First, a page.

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SpaceWeather.com -- News and information about meteor showers, solar flares, auroras, and near-Earth asteroids
 
Solar wind
speed: 329.1 km/sec
density: 0.3 protons/cm3
explanation | more data
Updated: Today at 2345 UT
X-ray Solar Flares
6-hr max: A7
1745 UT Oct06
24-hr: B1
0610 UT Oct06
explanation | more data
Updated: Today at: 2340 UT
Daily Sun: 06 Oct 10
There are no sunspots on the Earth-facing side of the sun. Credit: SDO/HMI. 2-day movie: 7.5 MB mpg
Sunspot number: 0
What is the sunspot number?
Updated 05 Oct 2010

Spotless Days
Current Stretch: 1 day
2010 total: 42 days (15%)
2009 total: 260 days (71%)
Since 2004: 810 days
Typical Solar Min: 486 days
explanation | more info
Updated 05 Oct 2010


The Radio Sun
10.7 cm flux: 75 sfu
explanation | more data
Updated 05 Oct 2010

Current Auroral Oval:
Switch to: Europe, USA, New Zealand, Antarctica
Credit: NOAA/POES
Planetary K-index
Now: Kp= 3 quiet
24-hr max: Kp= 3
quiet
explanation | more data
Interplanetary Mag. Field
Btotal: 4.9 nT
Bz: 2.1 nT south
explanation | more data
Updated: Today at 2346 UT
Coronal Holes: 06 Oct 10
A minor solar wind stream flowing from this small coronal hole could hit Earth's magnetic field on or about Oct. 9th. Credit: SDO/AIA. 2-day movie: 11 MB mpg
SPACE WEATHER
NOAA Forecasts
Updated at: 2010 Oct 06 2200 UTC
FLARE
0-24 hr
24-48 hr
CLASS M
01 %
01 %
CLASS X
01 %
01 %
Geomagnetic Storms:
Probabilities for significant disturbances in Earth's magnetic field are given for three activity levels: active, minor storm, severe storm
Updated at: 2010 Oct 06 2200 UTC
Mid-latitudes
0-24 hr
24-48 hr
ACTIVE
05 %
05 %
MINOR
01 %
01 %
SEVERE
01 %
01 %
High latitudes
0-24 hr
24-48 hr
ACTIVE
05 %
05 %
MINOR
01 %
01 %
SEVERE
01 %
01 %
 
Wednesday, Oct. 6, 2010
What's up in space
 

AURORA ALERTS: Did you miss the Northern Lights? Next time get a wake-up call from Space Weather PHONE

 

COMET PHOTO OP: Comet Hartley 2 is a fine target for backyard telescopes--and it is about to become even finer. On Oct. 7th and 8th the comet's vast green atmosphere will pass barely 1o from the photogenic Double Cluster in Perseus. Details and a sky map are available from from Sky & Telescope.

AURORAS AND LASERS OVER GREENLAND: On Oct. 5th, the interplanetary magnetic field (IMF) near Earth tipped south and temporarily punctured our planet's magnetosphere. Solar wind poured in and fueled this display over Greenland:

Ed Stockard reports from the National Science Foundation's Summit Observatory, 11,000 feet atop the Greenland ice sheet: "We are experiencing clear skies and cooler temperatures here at the summit. These pictures were taken at our Mobile Science Facility where a project named ICECAPS has several instruments studying Arctic clouds. The experiment's lidars (green laser radars) may be seen lancing up into the auroras. The reds on the snow are reflections from a nearby beacon on a fifty meter tower."

"Did I mention cooler temps?" he adds. "The thermometer read -42 C."

Another display could be in the offing. A minor solar wind stream is expected to hit Earth's magnetic field on or about Oct. 9th, possibly sparking geomagnetic activity. Arctic researchers should stay warm and be alert for auroras.

A SUNSPOT SHAPED LIKE A SPACESHIP: The Earth-facing side of the sun is blank. Nevertheless, on Monday, Oct. 4th, Theo Ramakers and Frank Garner of Social Circle, Georgia, managed to find a sunspot--and it looked a lot like the International Space Station:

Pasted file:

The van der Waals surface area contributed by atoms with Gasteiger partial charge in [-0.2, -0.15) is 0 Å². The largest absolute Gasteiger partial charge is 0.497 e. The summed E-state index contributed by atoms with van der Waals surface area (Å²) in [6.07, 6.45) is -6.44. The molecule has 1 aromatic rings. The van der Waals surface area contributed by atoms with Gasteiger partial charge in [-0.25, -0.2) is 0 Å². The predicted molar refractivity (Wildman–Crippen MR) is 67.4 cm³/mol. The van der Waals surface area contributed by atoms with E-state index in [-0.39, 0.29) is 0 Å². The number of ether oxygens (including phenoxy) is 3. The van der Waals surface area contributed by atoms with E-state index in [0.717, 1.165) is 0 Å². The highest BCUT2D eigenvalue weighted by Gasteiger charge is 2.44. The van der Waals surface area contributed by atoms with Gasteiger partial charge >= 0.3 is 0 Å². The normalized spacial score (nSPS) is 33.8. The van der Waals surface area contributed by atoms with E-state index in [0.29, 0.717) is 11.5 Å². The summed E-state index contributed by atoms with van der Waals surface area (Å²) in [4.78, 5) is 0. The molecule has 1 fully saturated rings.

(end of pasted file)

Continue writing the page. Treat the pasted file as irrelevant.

Indeed it was the silhouette of the ISS making a split-second transit in front of the sun.

"We were lucky to catch it," says Ramakers. The problem was not so much that the transit was fast, but rather that it was so cloudy. "When we started observing, a cloud was in the way. Just in time, however, the cloud got thinner and we managed to get the transit while the cloud was moving off the sun."

Observers who wish to find their own space station-shaped sunspots this week should check Calsky.com for local transit predictions.


Sept. 2010 Northern Lights Gallery
[previous Septembers: 2009, 2008, 2007, 2006, 2005, 2004, 2002, 2001, 2000]

  Near Earth Asteroids
Potentially Hazardous Asteroids (PHAs) are space rocks larger than approximately 100m that can come closer to Earth than 0.05 AU. None of the known PHAs is on a collision course with our planet, although astronomers are finding new ones all the time.
On October 6, 2010 there were 1149 potentially hazardous asteroids.
Recent & Upcoming Earth-asteroid encounters:
Asteroid
Date(UT)
Miss Distance
Mag.
Size
1999 VO6
Oct 14
34.3 LD
16.9
1.8 km
2010 TK
Oct 16
4.5 LD
25.3
39 m
1998 TU3
Oct 17
69.1 LD
14.6
5.2 km
1998 MQ
Oct 23
77.7 LD
16.7
1.9 km
2007 RU17
Oct 29
39.2 LD
18
1.1 km
2003 UV11
Oct 30
5 LD
19.3
595 m
3838 Epona
Nov 7
76.8 LD
15.5
3.4 km
2005 QY151
Nov 16
77.7 LD
17.6
1.3 km
2008 KT
Nov 23
5.6 LD
28.2
10 m
2002 EZ16
Nov 30
73.9 LD
18.2
1.0 km
2000 JH5
Dec 7
47 LD
17.3
1.5 km
2010 JL33
Dec 9
16.6 LD
17.6
1.3 km
Notes: LD means "Lunar Distance." 1 LD = 384,401 km, the distance between Earth and the Moon. 1 LD also equals 0.00256 AU. MAG is the visual magnitude of the asteroid on the date of closest approach.
  Essential web links
NOAA Space Weather Prediction Center
  The official U.S. government space weather bureau
Atmospheric Optics
  The first place to look for information about sundogs, pillars, rainbows and related phenomena.
Solar Dynamics Observatory
  Researchers call it a "Hubble for the sun." SDO is the most advanced solar observatory ever.
STEREO
  3D views of the sun from NASA's Solar and Terrestrial Relations Observatory
Solar and Heliospheric Observatory
  Realtime and archival images of the Sun from SOHO.
Daily Sunspot Summaries
  from the NOAA Space Environment Center
Current Solar Images
  from the National Solar Data Analysis Center
Science Central
   
  more links...
 
 
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